I was communicating between my computer and my Arduino Uno R3 through Bluetooth using this Bluetooth module. The connector I use has a red wire where it connects to GND, and a black wire where it connects to +5V.

enter image description here

                ↓        ↓  to Uno ↓       ↓
               +5V      GND       pin 0  pin 1

I forgot this one time when I connected the Bluetooth module to the Uno, so the polarity was reversed. This fried the Bluetooth module.

After getting a new module, I discovered that the Uno was apparently fried too. Plugging a USB cable into the Uno made the little green integrated LED turn on, but that was all that happened; none of the pins put out any electricity. When I tried to upload a program, it gave the infamous avrdude: stk500_getsync(): not in sync: resp=0x00 error. I could upload programs to my other Uno fine, and I could not upload to the broken Uno on my other computer.

Two of the Arduino experts I know told me that the ATmega328 chip might be the only broken part. Is this likely to be the case? I have an Uno R2 with a working ATmega328. Would temporarily replacing the R3's ATmega with that R2's ATmega have a change of damaging anything?

  • Generally the black wire is ground and the red wire is +5v
    – TheDoctor
    Feb 12, 2014 at 22:24
  • @TheDoctor I know. The connector I used looked sort of like this. When I connected it to the Bluetooth module, the pins on the bluetooth and the wires on the connector were ordered in such a way that the connector's red wire represented the bluetooth's ground. Feb 12, 2014 at 22:36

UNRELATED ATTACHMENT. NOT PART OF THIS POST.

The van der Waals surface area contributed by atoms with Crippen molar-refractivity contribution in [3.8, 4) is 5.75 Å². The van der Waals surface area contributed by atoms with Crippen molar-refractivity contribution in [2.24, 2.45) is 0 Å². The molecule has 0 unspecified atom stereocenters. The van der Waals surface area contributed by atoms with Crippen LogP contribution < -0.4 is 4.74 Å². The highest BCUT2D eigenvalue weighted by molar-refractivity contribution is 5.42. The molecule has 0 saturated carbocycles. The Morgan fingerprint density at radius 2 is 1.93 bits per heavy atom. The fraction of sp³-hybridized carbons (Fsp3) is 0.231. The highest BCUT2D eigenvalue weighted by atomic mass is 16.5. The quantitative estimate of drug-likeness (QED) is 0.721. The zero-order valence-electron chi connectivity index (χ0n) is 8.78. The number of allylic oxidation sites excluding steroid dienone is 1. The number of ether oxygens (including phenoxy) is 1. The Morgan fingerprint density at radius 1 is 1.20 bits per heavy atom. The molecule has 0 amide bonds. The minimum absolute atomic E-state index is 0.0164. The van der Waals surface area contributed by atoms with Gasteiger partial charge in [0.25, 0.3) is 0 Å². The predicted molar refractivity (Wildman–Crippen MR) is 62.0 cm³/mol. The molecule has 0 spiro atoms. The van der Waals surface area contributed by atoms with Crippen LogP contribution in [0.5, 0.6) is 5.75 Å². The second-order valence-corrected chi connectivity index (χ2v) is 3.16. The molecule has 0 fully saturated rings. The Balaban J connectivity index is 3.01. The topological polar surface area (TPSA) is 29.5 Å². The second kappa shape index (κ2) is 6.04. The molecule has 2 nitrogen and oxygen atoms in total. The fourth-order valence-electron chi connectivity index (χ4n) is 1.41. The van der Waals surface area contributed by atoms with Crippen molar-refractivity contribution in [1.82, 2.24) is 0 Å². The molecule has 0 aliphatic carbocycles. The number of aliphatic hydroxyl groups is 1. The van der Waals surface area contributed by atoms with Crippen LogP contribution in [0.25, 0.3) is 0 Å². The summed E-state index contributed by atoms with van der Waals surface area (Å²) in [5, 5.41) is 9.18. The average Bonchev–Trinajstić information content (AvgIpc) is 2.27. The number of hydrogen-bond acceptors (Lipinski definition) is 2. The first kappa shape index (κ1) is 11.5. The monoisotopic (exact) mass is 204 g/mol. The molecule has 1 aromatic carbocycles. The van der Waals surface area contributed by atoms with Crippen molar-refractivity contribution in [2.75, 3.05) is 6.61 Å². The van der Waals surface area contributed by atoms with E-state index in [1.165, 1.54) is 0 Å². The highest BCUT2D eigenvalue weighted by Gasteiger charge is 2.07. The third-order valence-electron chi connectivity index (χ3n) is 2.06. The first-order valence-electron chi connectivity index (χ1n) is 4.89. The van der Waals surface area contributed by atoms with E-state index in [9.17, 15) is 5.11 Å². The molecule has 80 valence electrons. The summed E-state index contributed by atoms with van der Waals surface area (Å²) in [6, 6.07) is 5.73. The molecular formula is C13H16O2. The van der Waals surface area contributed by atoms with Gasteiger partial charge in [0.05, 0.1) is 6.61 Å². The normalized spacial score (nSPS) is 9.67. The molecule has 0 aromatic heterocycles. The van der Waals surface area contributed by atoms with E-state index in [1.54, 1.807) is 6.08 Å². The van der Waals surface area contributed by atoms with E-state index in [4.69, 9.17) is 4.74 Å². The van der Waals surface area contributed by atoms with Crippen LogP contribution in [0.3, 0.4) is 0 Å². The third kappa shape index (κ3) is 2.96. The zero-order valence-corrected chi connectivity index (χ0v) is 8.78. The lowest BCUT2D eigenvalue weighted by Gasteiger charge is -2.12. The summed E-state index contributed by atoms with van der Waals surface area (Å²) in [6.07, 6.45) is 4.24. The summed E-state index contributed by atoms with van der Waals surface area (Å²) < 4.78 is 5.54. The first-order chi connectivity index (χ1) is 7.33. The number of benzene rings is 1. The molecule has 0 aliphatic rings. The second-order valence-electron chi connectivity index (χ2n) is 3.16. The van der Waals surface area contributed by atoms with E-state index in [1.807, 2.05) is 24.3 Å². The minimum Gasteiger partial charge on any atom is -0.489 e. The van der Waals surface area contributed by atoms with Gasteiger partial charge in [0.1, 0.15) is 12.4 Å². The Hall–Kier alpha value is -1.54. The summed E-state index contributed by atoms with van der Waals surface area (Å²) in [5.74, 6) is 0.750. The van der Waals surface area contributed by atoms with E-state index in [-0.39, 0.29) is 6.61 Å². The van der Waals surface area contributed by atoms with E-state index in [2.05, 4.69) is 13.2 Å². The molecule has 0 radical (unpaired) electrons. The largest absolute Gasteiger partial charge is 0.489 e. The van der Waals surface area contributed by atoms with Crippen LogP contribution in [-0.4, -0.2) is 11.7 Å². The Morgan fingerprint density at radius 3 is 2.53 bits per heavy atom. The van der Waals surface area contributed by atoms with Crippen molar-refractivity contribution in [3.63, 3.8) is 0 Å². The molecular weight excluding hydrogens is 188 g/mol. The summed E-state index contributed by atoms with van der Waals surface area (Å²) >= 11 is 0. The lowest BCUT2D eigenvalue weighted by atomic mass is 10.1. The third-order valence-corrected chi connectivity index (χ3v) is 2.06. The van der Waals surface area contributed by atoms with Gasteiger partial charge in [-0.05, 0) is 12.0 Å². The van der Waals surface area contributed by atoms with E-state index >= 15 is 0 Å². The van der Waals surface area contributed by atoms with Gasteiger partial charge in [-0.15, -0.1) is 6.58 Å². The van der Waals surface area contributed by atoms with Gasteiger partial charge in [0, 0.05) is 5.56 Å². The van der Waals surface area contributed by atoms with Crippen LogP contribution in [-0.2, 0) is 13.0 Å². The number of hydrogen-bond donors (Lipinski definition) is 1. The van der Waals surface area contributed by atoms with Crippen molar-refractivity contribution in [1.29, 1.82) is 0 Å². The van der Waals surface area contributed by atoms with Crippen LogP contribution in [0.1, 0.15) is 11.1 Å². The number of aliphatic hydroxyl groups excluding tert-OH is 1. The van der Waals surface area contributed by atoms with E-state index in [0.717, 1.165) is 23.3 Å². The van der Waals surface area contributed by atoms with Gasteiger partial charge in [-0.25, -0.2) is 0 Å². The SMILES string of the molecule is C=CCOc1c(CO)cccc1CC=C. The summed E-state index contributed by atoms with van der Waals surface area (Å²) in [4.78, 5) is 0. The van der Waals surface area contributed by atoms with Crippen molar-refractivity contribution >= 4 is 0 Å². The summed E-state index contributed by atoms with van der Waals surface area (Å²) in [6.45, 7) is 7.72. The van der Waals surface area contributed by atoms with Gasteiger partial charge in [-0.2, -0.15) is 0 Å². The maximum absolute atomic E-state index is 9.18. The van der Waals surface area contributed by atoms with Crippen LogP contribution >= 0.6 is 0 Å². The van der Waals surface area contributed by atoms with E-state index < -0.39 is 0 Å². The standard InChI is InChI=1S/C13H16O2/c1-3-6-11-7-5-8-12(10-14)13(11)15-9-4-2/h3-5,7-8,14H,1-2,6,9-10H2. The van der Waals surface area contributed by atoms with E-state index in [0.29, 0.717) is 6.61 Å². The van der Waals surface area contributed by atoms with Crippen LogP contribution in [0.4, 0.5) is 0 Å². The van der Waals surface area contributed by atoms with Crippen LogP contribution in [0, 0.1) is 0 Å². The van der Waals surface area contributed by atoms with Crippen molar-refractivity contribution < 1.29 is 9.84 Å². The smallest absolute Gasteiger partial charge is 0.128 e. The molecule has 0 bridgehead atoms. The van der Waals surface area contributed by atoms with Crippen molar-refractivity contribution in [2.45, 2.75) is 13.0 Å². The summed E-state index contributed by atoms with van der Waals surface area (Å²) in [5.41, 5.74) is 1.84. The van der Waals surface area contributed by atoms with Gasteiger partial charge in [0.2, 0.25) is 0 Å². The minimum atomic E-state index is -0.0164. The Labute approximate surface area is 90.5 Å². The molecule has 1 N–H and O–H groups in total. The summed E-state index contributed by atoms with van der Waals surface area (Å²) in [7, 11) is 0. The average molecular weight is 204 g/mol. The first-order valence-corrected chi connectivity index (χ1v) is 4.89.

• looks like youre having the same problem as discussed here: arduino.stackexchange.com/questions/17/…
    – TheDoctor
    Feb 12, 2014 at 22:45
  • 1
    @TheDoctor Not exactly. That problem is a symptom of this problem. Feb 12, 2014 at 22:48
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    Another possibility is that the bootloader got erased by the accident. Since you have another Uno, you could try using the ArduinoISP sketch on your working Uno to try reprogramming your non-working Uno. Feb 28, 2014 at 3:16

1 Answer 1


Besides breaking a pin while removing the IC from its socket, or static electricity during manipulation, I don't see what could fry the ATmega.

However, it is possible that the R2 ATmega has a different bootloader and that may be an issue.

If I was you I would just remove the ATmega from the R3 board and test it on a breadboard (don't need a lot of components to do that); at least that could tell you if it is fried or if it is the R3 board that is fried...

  • 1
    Although bootloaders may be different, they don't rely on board revision. I know there was a switch of bootloaders in the past because the new one was smaller and therefore left more flash for the program. The board release is mainly different for couple signals being routed to extra pins on the headers.
    – jippie
    Feb 13, 2014 at 5:50

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